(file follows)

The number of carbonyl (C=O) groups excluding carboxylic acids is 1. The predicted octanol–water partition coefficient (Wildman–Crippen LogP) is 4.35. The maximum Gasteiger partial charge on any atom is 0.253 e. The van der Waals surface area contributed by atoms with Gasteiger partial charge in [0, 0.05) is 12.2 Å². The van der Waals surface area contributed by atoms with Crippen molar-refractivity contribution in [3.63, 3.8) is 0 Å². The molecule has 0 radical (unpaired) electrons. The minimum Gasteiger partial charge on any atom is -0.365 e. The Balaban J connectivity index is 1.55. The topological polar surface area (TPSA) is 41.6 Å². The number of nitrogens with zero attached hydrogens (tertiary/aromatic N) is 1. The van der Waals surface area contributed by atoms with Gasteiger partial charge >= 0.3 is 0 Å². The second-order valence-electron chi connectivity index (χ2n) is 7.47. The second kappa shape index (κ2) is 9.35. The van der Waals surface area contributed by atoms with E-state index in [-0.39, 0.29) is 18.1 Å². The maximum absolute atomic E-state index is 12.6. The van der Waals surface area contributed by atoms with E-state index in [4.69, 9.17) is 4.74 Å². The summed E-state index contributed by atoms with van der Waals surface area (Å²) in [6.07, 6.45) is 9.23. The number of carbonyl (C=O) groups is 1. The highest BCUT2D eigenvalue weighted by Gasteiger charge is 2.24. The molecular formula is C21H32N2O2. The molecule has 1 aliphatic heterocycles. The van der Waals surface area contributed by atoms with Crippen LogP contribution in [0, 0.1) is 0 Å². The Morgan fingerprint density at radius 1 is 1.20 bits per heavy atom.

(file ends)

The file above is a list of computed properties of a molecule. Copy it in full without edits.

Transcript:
The number of carbonyl (C=O) groups excluding carboxylic acids is 1. The predicted octanol–water partition coefficient (Wildman–Crippen LogP) is 4.35. The maximum Gasteiger partial charge on any atom is 0.253 e. The van der Waals surface area contributed by atoms with Gasteiger partial charge in [0, 0.05) is 12.2 Å². The van der Waals surface area contributed by atoms with Crippen molar-refractivity contribution in [3.63, 3.8) is 0 Å². The molecule has 0 radical (unpaired) electrons. The minimum Gasteiger partial charge on any atom is -0.365 e. The Balaban J connectivity index is 1.55. The topological polar surface area (TPSA) is 41.6 Å². The number of nitrogens with zero attached hydrogens (tertiary/aromatic N) is 1. The van der Waals surface area contributed by atoms with Gasteiger partial charge >= 0.3 is 0 Å². The second-order valence-electron chi connectivity index (χ2n) is 7.47. The second kappa shape index (κ2) is 9.35. The van der Waals surface area contributed by atoms with E-state index in [-0.39, 0.29) is 18.1 Å². The maximum absolute atomic E-state index is 12.6. The van der Waals surface area contributed by atoms with E-state index in [4.69, 9.17) is 4.74 Å². The summed E-state index contributed by atoms with van der Waals surface area (Å²) in [6.07, 6.45) is 9.23. The number of carbonyl (C=O) groups is 1. The highest BCUT2D eigenvalue weighted by Gasteiger charge is 2.24. The molecular formula is C21H32N2O2. The molecule has 1 aliphatic heterocycles. The van der Waals surface area contributed by atoms with Crippen LogP contribution in [0, 0.1) is 0 Å². The Morgan fingerprint density at radius 1 is 1.20 bits per heavy atom.